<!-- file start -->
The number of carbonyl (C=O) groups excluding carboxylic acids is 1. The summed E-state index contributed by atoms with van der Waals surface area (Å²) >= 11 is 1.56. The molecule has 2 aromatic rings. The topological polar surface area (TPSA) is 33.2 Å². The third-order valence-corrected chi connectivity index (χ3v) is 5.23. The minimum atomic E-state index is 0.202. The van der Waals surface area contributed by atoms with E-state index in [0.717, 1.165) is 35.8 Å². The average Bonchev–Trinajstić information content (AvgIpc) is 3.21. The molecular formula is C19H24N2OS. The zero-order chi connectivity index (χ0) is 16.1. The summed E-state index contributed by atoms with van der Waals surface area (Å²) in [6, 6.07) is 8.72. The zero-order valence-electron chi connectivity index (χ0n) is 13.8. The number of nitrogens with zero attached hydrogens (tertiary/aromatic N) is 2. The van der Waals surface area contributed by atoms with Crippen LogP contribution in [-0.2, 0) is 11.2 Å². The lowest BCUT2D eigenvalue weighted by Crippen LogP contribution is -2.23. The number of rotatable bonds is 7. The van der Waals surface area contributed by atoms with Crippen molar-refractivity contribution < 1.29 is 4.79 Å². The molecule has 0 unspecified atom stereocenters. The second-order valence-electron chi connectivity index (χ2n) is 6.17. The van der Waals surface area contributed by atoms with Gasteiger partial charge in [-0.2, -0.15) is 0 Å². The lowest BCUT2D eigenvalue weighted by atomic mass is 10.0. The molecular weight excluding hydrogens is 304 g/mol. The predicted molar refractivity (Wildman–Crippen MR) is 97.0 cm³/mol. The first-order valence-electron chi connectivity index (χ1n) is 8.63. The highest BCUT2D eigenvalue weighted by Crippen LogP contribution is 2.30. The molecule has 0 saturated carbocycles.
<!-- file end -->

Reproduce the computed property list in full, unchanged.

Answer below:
The number of carbonyl (C=O) groups excluding carboxylic acids is 1. The summed E-state index contributed by atoms with van der Waals surface area (Å²) >= 11 is 1.56. The molecule has 2 aromatic rings. The topological polar surface area (TPSA) is 33.2 Å². The third-order valence-corrected chi connectivity index (χ3v) is 5.23. The minimum atomic E-state index is 0.202. The van der Waals surface area contributed by atoms with E-state index in [0.717, 1.165) is 35.8 Å². The average Bonchev–Trinajstić information content (AvgIpc) is 3.21. The molecular formula is C19H24N2OS. The zero-order chi connectivity index (χ0) is 16.1. The summed E-state index contributed by atoms with van der Waals surface area (Å²) in [6, 6.07) is 8.72. The zero-order valence-electron chi connectivity index (χ0n) is 13.8. The number of nitrogens with zero attached hydrogens (tertiary/aromatic N) is 2. The van der Waals surface area contributed by atoms with Crippen LogP contribution in [-0.2, 0) is 11.2 Å². The lowest BCUT2D eigenvalue weighted by Crippen LogP contribution is -2.23. The number of rotatable bonds is 7. The van der Waals surface area contributed by atoms with Crippen molar-refractivity contribution < 1.29 is 4.79 Å². The molecule has 0 unspecified atom stereocenters. The second-order valence-electron chi connectivity index (χ2n) is 6.17. The van der Waals surface area contributed by atoms with Gasteiger partial charge in [-0.2, -0.15) is 0 Å². The lowest BCUT2D eigenvalue weighted by atomic mass is 10.0. The molecular weight excluding hydrogens is 304 g/mol. The predicted molar refractivity (Wildman–Crippen MR) is 97.0 cm³/mol. The first-order valence-electron chi connectivity index (χ1n) is 8.63. The highest BCUT2D eigenvalue weighted by Crippen LogP contribution is 2.30. The molecule has 0 saturated carbocycles.